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Comedian Chris Redd

Former SNL cast-member Chris Redd recently debuted his first hour-long comedy special on HBO Max.

Charles Sykes/Invision

Chris Redd on life after SNL and picking himself back up after that ‘sucker punch’

Former Saturday Night Live star Chris Redd is used to taking whatever life throws at him and somehow finding the strands of humor.

The Naperville-raised comic was about to debut, in November, his first-ever hour long comedy special on HBO Max, titled “Why Am I Like This?,” where he shares his experiences in therapy and how it has helped make sense of his “I can’t make this stuff up” life.

Then stuff happened. He was punched in the face with brass knuckles and robbed outside of a New York City comedy club just weeks before the special was to air.

The assault broke Redd’s nose in three places and left him with a scar that he says is a reminder to “keep my head on the swivel” and not let fame allow him to let down his guard. It also forced him to cancel the rest of his fall standup dates.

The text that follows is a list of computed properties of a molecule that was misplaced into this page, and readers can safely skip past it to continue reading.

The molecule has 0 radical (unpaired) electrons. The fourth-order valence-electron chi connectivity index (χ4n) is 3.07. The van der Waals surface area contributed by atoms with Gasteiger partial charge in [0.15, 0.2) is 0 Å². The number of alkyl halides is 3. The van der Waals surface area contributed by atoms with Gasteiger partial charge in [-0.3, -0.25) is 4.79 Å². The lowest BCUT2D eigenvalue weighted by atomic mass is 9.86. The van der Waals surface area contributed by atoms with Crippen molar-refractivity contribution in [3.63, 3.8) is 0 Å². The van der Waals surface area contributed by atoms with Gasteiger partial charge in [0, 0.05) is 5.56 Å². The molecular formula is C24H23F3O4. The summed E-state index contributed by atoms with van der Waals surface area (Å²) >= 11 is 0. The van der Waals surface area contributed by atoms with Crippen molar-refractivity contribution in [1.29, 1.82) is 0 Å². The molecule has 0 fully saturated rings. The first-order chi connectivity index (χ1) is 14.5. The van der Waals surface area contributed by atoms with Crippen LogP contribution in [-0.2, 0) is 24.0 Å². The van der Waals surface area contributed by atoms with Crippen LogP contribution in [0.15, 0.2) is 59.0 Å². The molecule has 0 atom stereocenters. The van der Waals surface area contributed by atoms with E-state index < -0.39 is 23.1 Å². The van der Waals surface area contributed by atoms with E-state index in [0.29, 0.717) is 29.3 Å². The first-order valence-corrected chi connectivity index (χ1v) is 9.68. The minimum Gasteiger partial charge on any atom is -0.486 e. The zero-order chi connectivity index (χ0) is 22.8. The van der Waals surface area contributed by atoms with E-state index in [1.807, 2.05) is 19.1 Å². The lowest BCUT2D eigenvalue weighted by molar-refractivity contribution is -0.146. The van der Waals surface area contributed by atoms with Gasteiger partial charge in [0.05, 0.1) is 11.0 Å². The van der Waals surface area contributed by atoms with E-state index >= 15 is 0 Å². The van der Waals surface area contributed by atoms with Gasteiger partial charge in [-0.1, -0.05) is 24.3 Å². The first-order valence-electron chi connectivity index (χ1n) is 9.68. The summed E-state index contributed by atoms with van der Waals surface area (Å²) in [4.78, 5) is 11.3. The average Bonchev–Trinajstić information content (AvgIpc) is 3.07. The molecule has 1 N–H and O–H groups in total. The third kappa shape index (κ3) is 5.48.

WBEZ recently interviewed the comedian about a transformational year that saw his departure from SNL and the launch of his first HBO special; the process of healing emotionally and physically from assault; and what he plans to say when he returns to stand-up.

“I don’t think everything [in life] is a joke … but I feel like it’d be wack as hell if I didn’t address this on stage. I’m going to take the time I need to heal, but after that I gotta take it to the stage,” Redd says. Some questions and responses were edited and condensed for clarity.

In your special you talk a lot about the impact of therapy on your life. How has therapy impacted your healing since being attacked?